I had the same feelings you have. And when I had to sign the release to go ahead, I was even more concerned, as it was far more specific and dire than the general warnings I'd heard before. Yet, with just two treatments out of 39 left, I'm doing (knock on wood) very well. My doctor even told me I could forgo the four-week follow-up and see him in three months.
So, you want to make sure you have confidence in your radiation oncologist. If he has performed this treatment a lot on PCa folks, is up on the latest techniques and has state-of-the-art equipment, you should be just fine.
Here's another way to look at it: radiation still gives you a chance of cure. Let's say it's 25-40% (kind of a guess as I don't know your stats). Note that chances of cure go down as your PSA rises before radiation. Your chances of nasty side-effects may be 3% or less. So is it worth risking a slight chance of nasty side-effects for a slight-middling chance to be rid of the disease for good and all? Plus, none of the other alternatives is potentially curative, so you'll be living with side-effects from other treatments for a long time.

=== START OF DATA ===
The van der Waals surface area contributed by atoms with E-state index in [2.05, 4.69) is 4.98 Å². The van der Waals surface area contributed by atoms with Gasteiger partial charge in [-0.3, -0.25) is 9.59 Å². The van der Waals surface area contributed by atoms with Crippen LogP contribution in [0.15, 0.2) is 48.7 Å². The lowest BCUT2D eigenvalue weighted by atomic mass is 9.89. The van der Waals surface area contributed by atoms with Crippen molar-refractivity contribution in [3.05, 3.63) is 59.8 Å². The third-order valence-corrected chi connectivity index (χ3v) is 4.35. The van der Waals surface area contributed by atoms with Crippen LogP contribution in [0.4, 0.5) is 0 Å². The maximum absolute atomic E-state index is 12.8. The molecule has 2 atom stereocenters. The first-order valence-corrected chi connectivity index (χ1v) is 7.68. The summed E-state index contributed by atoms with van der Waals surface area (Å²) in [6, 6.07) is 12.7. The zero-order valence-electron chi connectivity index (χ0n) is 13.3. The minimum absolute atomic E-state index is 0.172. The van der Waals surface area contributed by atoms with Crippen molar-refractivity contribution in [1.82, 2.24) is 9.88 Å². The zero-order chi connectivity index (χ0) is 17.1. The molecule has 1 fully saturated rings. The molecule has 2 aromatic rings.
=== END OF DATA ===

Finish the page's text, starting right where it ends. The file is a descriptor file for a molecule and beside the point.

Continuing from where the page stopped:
But if the odds still don't feel good enough, then you might want to go for hormone therapy and try to keep the disease at bay until a better alternative is discovered.
Best of luck with your choice.
Age 59 Gleason 9
1/10 PSA 14.7
5/10 Bx: Gleason 3+4
8/4/2010 RRP: Gleason 4+5; Positive Margins, PNI
Incontinence: N/A; ED: 70%
Until 4/11, PSA <.01; 4/11: .01; 6/11: .03
ADT3 started 7/20; WPRT started 8/22
Post Edited (Riviere) : 10/13/2011 11:17:08 AM (GMT-6)